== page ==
An exhibition on the different perspectives on WWII and how it is taught in school textbooks in Germany, Italy, Lithuania, Poland, Czech Republic and Russia. Prospekt Magazine went to the opening to interview the curator about the purposes and relevance of the exhibition
The ways in which history was taught to pupils and how different the same events are seen through the eyes of different nations are key topics covered at the exhibition currently on at the St Petersburg Academy of Postgraduate Pedagogical Education on Lomonosova Street. Looking at the outcome of WWII, one can imagine the different ways in which one can look at the war. Learning from history is a crucial task that can help prevent a repetition of past events, however, not everyone sees things like this. We spoke to Robert Lapypov, the curator of the Russian version of the Different Wars exhibition, to hear about what different interpretations of history have to teach us.
What can you tell us about the purposes of the exhibition?
In short, dialogue. It is about international dialogue, not only about the war or the nation, but about European history. Nowadays we’re in a difficult situation between nations—for example, with the sanctions—history is often used as the main argument for justification. Sometimes, it is used to highlight differences and obstacles in our European history. Our argument and the argument of our exhibition is different; we created a space for dialogue and interactions with one another.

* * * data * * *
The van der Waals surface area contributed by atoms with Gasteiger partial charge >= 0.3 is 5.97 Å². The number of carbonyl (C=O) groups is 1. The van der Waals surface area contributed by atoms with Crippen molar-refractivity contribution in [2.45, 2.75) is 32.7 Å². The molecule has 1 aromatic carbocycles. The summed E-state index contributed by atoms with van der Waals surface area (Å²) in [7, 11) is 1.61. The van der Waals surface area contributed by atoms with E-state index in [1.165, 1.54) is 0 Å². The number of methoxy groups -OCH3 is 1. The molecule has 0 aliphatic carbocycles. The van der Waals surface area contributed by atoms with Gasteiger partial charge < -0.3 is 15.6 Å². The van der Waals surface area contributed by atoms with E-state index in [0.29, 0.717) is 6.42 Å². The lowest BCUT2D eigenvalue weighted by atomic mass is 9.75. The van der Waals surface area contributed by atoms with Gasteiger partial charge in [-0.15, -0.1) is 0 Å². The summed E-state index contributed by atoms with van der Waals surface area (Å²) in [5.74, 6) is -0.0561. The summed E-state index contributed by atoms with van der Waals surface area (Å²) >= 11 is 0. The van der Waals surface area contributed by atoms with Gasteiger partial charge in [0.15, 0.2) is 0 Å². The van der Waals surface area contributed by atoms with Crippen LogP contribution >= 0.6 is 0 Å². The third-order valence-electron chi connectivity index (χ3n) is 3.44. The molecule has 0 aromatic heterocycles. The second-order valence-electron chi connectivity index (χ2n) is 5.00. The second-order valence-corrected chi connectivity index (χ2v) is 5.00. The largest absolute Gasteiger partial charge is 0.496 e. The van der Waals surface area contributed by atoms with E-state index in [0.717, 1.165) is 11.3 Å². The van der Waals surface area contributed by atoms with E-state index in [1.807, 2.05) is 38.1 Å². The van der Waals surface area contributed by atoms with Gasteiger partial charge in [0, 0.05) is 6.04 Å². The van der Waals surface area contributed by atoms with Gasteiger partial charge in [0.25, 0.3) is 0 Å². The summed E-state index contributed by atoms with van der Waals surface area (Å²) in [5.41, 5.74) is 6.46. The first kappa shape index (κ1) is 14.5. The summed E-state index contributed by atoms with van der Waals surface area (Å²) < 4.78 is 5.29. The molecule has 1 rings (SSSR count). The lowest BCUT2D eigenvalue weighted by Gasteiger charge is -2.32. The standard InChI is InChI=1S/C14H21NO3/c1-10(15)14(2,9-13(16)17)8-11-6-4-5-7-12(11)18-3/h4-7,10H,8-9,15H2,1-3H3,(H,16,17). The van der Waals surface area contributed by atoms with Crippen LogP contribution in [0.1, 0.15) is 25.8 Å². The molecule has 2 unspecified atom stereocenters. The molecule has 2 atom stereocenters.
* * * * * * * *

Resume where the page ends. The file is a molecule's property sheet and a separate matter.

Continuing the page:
Does this include different perspectives too?
Absolutely, that’s the most important thing when having a dialogue. There are many different interpretations and perspectives on history; it’s something completely normal.
And how about the official political situation here in St Petersburg? Is it a problem? Do they come to visit? What’s their response to the exhibition?
Yes, it is. Ten times they refused to provide space for this exhibition, including in other institutions. It’s been quite a turbulent journey to find this space. In the end, we simply got lucky. Ultimately, we also received help from the Boris Yeltsin Presidential Centre in Yekaterinburg, which advocated for us. This also ensured that the exhibition would remain open in this space; their reputation protects us here.
This is an international exhibition but the displays here are in Russian. What would you recommend for English speakers?
There is an English version of the exhibition available online and on display in other European cities—in Prague and Strasbourg—and earlier in Vilnius, Berlin and Poland. The English-language catalogue can also be found on the website of the EU-Russia Civil Society Forum.
What do you expect the visitors to take away from the exhibition?
We try to evoke an interest in the topic of cultural memory and the memory of the war. Today, there is a conviction that we know a lot about the war, but this exhibition shows how little we actually know. We hope that people will start reading alternative sources of cultural memory, for example, the memoirs of survivors, and also consider different perspectives on the war to understand this topic better.
Is this an attempt to try to cope with the past?
Yes. It’s an exhibition about the present. It’s about what we remember, how we remember, as well as why and where we remember. It’s a place where we look at how we perceive others, other values, and see what connects us and what divides us.
While the exhibition may not be the most flashy one on show in the city, the importance of engaging with the topic is clear, now more than ever. It’s also an excellent opportunity to learn more about oneself and Russia with friends and associates who can speak Russian, Polish, Czech, Italian, Lithuanian, English and German.
Event: Different Wars. National School Textbooks On WWII
When: 13 February to 21 April
Where: St Petersburg Academy of Postgraduate Pedagogical Education, 11-13, Lomonosova Street, St Petersburg, 191002,